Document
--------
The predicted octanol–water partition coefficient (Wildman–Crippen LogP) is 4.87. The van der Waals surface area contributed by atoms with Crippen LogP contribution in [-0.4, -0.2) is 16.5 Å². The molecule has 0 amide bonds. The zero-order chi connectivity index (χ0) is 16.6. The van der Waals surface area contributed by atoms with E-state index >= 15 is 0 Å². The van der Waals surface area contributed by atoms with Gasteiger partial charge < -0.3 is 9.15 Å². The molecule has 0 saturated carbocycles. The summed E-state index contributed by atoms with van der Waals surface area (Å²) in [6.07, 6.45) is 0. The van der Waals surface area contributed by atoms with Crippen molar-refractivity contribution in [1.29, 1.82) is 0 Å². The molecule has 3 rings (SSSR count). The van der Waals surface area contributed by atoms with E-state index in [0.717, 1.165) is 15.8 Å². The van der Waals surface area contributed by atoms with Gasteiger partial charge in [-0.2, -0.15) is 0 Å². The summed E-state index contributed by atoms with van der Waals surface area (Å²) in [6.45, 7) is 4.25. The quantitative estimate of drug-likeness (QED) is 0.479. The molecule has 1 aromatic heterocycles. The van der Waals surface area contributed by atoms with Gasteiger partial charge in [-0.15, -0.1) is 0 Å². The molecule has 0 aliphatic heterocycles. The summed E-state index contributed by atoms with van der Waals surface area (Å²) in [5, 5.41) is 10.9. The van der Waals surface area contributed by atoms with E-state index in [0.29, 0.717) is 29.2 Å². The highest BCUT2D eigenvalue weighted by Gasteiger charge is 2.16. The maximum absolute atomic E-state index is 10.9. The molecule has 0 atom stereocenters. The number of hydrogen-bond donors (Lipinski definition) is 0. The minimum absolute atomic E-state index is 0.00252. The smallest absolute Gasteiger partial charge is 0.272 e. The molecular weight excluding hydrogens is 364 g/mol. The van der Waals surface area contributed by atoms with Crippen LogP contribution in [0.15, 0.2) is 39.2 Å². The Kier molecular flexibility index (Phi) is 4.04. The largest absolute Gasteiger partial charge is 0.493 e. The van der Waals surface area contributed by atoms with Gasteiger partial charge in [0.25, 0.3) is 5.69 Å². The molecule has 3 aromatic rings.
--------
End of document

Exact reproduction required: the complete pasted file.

The predicted octanol–water partition coefficient (Wildman–Crippen LogP) is 4.87. The van der Waals surface area contributed by atoms with Crippen LogP contribution in [-0.4, -0.2) is 16.5 Å². The molecule has 0 amide bonds. The zero-order chi connectivity index (χ0) is 16.6. The van der Waals surface area contributed by atoms with E-state index >= 15 is 0 Å². The van der Waals surface area contributed by atoms with Gasteiger partial charge < -0.3 is 9.15 Å². The molecule has 0 saturated carbocycles. The summed E-state index contributed by atoms with van der Waals surface area (Å²) in [6.07, 6.45) is 0. The van der Waals surface area contributed by atoms with Crippen molar-refractivity contribution in [1.29, 1.82) is 0 Å². The molecule has 3 rings (SSSR count). The van der Waals surface area contributed by atoms with E-state index in [0.717, 1.165) is 15.8 Å². The van der Waals surface area contributed by atoms with Gasteiger partial charge in [-0.2, -0.15) is 0 Å². The summed E-state index contributed by atoms with van der Waals surface area (Å²) in [6.45, 7) is 4.25. The quantitative estimate of drug-likeness (QED) is 0.479. The molecule has 1 aromatic heterocycles. The van der Waals surface area contributed by atoms with Gasteiger partial charge in [-0.15, -0.1) is 0 Å². The molecule has 0 aliphatic heterocycles. The summed E-state index contributed by atoms with van der Waals surface area (Å²) in [5, 5.41) is 10.9. The van der Waals surface area contributed by atoms with E-state index in [0.29, 0.717) is 29.2 Å². The highest BCUT2D eigenvalue weighted by Gasteiger charge is 2.16. The maximum absolute atomic E-state index is 10.9. The molecule has 0 atom stereocenters. The number of hydrogen-bond donors (Lipinski definition) is 0. The minimum absolute atomic E-state index is 0.00252. The smallest absolute Gasteiger partial charge is 0.272 e. The molecular weight excluding hydrogens is 364 g/mol. The van der Waals surface area contributed by atoms with Crippen LogP contribution in [0.15, 0.2) is 39.2 Å². The Kier molecular flexibility index (Phi) is 4.04. The largest absolute Gasteiger partial charge is 0.493 e. The van der Waals surface area contributed by atoms with Gasteiger partial charge in [0.25, 0.3) is 5.69 Å². The molecule has 3 aromatic rings.